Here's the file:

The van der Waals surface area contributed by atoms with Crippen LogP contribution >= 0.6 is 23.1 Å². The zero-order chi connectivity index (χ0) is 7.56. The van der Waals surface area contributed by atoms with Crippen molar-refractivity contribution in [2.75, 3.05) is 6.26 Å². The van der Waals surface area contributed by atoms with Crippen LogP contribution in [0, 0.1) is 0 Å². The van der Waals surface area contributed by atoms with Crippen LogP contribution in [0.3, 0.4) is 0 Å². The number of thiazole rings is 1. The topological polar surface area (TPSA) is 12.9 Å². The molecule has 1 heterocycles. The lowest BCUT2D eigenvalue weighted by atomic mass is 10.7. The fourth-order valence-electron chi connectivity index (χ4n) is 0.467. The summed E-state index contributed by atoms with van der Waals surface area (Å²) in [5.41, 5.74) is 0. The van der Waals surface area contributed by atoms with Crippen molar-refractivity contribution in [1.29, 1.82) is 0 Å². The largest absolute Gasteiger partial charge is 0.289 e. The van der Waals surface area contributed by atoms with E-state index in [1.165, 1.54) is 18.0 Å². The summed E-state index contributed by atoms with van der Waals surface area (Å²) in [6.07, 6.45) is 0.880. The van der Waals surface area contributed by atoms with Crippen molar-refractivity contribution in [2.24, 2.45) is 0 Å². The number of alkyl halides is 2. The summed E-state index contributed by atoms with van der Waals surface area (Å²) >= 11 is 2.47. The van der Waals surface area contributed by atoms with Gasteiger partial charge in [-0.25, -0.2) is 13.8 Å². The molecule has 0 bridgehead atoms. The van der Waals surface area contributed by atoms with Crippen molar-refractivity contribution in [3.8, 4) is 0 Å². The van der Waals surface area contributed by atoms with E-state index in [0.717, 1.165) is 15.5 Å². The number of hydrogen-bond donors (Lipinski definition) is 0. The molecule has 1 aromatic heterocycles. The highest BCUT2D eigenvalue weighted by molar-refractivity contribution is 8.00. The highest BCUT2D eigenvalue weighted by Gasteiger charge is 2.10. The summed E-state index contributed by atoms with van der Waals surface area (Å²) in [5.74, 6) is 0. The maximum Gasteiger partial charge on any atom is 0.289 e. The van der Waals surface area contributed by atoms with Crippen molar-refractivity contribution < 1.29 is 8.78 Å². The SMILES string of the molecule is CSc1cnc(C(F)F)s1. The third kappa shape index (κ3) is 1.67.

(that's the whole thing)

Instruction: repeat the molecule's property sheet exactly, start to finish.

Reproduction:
The van der Waals surface area contributed by atoms with Crippen LogP contribution >= 0.6 is 23.1 Å². The zero-order chi connectivity index (χ0) is 7.56. The van der Waals surface area contributed by atoms with Crippen molar-refractivity contribution in [2.75, 3.05) is 6.26 Å². The van der Waals surface area contributed by atoms with Crippen LogP contribution in [0, 0.1) is 0 Å². The van der Waals surface area contributed by atoms with Crippen LogP contribution in [0.3, 0.4) is 0 Å². The number of thiazole rings is 1. The topological polar surface area (TPSA) is 12.9 Å². The molecule has 1 heterocycles. The lowest BCUT2D eigenvalue weighted by atomic mass is 10.7. The fourth-order valence-electron chi connectivity index (χ4n) is 0.467. The summed E-state index contributed by atoms with van der Waals surface area (Å²) in [5.41, 5.74) is 0. The van der Waals surface area contributed by atoms with Crippen molar-refractivity contribution in [1.29, 1.82) is 0 Å². The largest absolute Gasteiger partial charge is 0.289 e. The van der Waals surface area contributed by atoms with E-state index in [1.165, 1.54) is 18.0 Å². The summed E-state index contributed by atoms with van der Waals surface area (Å²) in [6.07, 6.45) is 0.880. The van der Waals surface area contributed by atoms with Crippen molar-refractivity contribution in [2.24, 2.45) is 0 Å². The number of alkyl halides is 2. The summed E-state index contributed by atoms with van der Waals surface area (Å²) >= 11 is 2.47. The van der Waals surface area contributed by atoms with Gasteiger partial charge in [-0.25, -0.2) is 13.8 Å². The molecule has 0 bridgehead atoms. The van der Waals surface area contributed by atoms with Crippen molar-refractivity contribution in [3.8, 4) is 0 Å². The van der Waals surface area contributed by atoms with E-state index in [0.717, 1.165) is 15.5 Å². The number of hydrogen-bond donors (Lipinski definition) is 0. The molecule has 1 aromatic heterocycles. The highest BCUT2D eigenvalue weighted by molar-refractivity contribution is 8.00. The highest BCUT2D eigenvalue weighted by Gasteiger charge is 2.10. The summed E-state index contributed by atoms with van der Waals surface area (Å²) in [5.74, 6) is 0. The maximum Gasteiger partial charge on any atom is 0.289 e. The van der Waals surface area contributed by atoms with Crippen molar-refractivity contribution < 1.29 is 8.78 Å². The SMILES string of the molecule is CSc1cnc(C(F)F)s1. The third kappa shape index (κ3) is 1.67.